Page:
Because early linguistic experience alters speech perception, theorists' attention has focused on language input to infants. Research has established that speech directed to infants (often termed “parentese”) is syntactically and semantically simpler than speech directed to adults (7). Moreover, cross-cultural studies have shown that infant-directed speech has a unique acoustic signature: It is produced with a higher fundamental frequency (pitch), exaggerated intonation contours, and a slower cadence (8). Laboratory tests show that, when given a choice, young infants prefer infant-directed over adult-directed utterances, and this preference is governed by the intonational features of infant-directed speech (9).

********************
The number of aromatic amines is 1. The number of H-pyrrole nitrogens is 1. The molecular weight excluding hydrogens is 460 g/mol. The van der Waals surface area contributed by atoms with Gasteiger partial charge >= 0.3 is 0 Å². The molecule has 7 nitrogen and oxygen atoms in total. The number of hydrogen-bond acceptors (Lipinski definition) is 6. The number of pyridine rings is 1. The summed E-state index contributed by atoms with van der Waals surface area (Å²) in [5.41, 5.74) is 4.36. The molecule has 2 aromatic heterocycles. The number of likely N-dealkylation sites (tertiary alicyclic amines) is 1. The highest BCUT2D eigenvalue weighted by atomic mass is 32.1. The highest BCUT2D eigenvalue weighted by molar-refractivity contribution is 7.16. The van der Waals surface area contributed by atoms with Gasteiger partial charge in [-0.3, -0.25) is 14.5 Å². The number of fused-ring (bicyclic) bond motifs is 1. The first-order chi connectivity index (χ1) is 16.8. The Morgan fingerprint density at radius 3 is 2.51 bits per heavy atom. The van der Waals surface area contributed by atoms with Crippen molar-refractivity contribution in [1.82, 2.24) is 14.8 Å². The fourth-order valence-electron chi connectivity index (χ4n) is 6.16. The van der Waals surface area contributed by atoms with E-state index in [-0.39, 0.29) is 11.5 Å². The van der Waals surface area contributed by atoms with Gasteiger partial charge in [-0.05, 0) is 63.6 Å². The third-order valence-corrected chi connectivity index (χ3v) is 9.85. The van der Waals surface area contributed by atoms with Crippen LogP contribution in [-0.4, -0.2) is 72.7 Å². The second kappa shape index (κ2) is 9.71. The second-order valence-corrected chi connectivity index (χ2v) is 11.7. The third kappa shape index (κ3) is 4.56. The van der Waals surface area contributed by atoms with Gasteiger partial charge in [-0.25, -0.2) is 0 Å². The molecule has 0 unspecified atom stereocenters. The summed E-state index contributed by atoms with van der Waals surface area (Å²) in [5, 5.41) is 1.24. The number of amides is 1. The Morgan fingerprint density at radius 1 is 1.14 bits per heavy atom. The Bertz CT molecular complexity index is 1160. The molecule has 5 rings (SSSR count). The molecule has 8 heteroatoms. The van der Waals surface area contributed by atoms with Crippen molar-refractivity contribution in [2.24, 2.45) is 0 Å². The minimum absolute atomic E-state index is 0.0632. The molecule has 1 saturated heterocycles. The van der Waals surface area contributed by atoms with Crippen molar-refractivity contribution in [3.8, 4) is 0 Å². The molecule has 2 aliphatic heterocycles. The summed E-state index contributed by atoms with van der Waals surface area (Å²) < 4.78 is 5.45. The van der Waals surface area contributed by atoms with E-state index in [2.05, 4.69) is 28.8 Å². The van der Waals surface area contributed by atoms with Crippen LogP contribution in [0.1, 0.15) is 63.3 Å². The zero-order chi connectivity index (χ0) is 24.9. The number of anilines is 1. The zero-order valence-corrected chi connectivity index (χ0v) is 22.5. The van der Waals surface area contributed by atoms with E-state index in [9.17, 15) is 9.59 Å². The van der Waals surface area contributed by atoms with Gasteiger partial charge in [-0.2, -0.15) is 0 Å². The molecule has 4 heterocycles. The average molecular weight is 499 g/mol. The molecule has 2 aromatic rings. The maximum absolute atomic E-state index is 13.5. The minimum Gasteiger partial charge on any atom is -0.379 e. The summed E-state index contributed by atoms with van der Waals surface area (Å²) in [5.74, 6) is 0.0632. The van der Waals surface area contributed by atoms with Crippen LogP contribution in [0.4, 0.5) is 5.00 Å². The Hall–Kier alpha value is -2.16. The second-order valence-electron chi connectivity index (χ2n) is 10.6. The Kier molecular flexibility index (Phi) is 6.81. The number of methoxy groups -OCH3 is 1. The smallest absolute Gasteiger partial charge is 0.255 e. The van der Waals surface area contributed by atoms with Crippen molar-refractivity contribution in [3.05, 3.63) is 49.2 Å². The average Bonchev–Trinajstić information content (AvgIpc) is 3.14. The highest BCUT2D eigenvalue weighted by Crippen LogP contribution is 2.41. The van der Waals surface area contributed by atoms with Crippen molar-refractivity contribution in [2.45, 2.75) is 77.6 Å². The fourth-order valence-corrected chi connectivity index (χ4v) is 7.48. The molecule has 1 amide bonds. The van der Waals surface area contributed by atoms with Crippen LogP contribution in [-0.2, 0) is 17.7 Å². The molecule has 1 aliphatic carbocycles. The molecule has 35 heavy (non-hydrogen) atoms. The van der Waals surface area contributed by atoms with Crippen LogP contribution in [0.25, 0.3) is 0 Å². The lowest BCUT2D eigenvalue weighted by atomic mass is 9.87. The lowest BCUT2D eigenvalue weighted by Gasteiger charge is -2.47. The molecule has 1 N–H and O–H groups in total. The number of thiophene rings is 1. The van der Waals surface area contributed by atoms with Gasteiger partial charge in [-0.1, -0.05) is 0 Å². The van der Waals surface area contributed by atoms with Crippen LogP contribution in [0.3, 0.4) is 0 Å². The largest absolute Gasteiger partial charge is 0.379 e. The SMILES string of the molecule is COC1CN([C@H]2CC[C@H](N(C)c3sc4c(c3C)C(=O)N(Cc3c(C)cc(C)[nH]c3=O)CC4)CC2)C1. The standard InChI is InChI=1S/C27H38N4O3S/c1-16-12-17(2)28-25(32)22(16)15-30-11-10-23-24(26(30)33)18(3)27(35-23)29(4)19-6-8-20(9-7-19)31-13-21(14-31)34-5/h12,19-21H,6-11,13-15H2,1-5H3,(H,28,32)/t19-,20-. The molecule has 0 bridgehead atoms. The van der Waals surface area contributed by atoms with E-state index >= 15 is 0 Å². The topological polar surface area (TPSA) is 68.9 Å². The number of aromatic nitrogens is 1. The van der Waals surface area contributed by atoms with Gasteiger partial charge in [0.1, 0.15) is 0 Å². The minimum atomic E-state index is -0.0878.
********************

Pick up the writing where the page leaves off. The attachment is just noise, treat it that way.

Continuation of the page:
Thus, linguistic input to infants is modified syntactically, semantically, and prosodically. A remaining question is whether the phonetic units themselves are modified in infant-directed speech in a way that might enhance learning (10). Phonetic units in adult-directed speech are often poorly specified. Vowel and consonant articulations undershoot their intended targets (11), resulting in an overlap in the acoustic cues specifying distinct categories (12, 13). The phonetic units of adult-directed speech may thus provide a poor signal from which to learn, contributing to the argument that language input to the child underspecifies the information needed for language acquisition (14).

We examined natural language input to infants in the United States, Russia, and Sweden. The results show that across all languages, there is an alteration of the phonetic units in infant-directed speech. Parents addressing their infants produce vowels that are acoustically more extreme, resulting in an expanded vowel space, one that is acoustically “stretched.”